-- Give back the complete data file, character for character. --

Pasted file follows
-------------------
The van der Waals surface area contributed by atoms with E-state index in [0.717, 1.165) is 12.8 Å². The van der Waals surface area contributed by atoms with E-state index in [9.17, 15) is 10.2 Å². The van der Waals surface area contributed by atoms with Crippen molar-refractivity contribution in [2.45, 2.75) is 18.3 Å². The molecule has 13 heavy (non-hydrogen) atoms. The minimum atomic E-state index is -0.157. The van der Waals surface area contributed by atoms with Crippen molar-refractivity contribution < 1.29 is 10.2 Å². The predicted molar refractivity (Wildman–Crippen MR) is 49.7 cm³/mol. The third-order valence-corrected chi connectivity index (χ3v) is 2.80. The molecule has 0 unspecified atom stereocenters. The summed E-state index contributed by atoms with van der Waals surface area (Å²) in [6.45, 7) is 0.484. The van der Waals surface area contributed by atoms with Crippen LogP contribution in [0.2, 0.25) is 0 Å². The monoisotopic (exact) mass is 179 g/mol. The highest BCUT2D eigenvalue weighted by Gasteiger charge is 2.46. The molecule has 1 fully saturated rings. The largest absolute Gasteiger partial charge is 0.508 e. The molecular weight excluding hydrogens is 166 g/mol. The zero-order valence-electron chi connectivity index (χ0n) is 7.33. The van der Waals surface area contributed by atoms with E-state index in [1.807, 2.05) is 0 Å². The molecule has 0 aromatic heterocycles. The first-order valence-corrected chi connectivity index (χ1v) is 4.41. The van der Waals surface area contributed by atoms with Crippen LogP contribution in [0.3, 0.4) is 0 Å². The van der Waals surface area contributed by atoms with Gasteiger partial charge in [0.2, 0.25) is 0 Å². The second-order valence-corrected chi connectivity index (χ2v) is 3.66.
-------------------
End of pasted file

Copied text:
The van der Waals surface area contributed by atoms with E-state index in [0.717, 1.165) is 12.8 Å². The van der Waals surface area contributed by atoms with E-state index in [9.17, 15) is 10.2 Å². The van der Waals surface area contributed by atoms with Crippen molar-refractivity contribution in [2.45, 2.75) is 18.3 Å². The molecule has 13 heavy (non-hydrogen) atoms. The minimum atomic E-state index is -0.157. The van der Waals surface area contributed by atoms with Crippen molar-refractivity contribution < 1.29 is 10.2 Å². The predicted molar refractivity (Wildman–Crippen MR) is 49.7 cm³/mol. The third-order valence-corrected chi connectivity index (χ3v) is 2.80. The molecule has 0 unspecified atom stereocenters. The summed E-state index contributed by atoms with van der Waals surface area (Å²) in [6.45, 7) is 0.484. The van der Waals surface area contributed by atoms with Crippen LogP contribution in [0.2, 0.25) is 0 Å². The monoisotopic (exact) mass is 179 g/mol. The highest BCUT2D eigenvalue weighted by Gasteiger charge is 2.46. The molecule has 1 fully saturated rings. The largest absolute Gasteiger partial charge is 0.508 e. The molecular weight excluding hydrogens is 166 g/mol. The zero-order valence-electron chi connectivity index (χ0n) is 7.33. The van der Waals surface area contributed by atoms with E-state index in [1.807, 2.05) is 0 Å². The molecule has 0 aromatic heterocycles. The first-order valence-corrected chi connectivity index (χ1v) is 4.41. The van der Waals surface area contributed by atoms with Crippen LogP contribution in [0.3, 0.4) is 0 Å². The van der Waals surface area contributed by atoms with Gasteiger partial charge in [0.2, 0.25) is 0 Å². The second-order valence-corrected chi connectivity index (χ2v) is 3.66.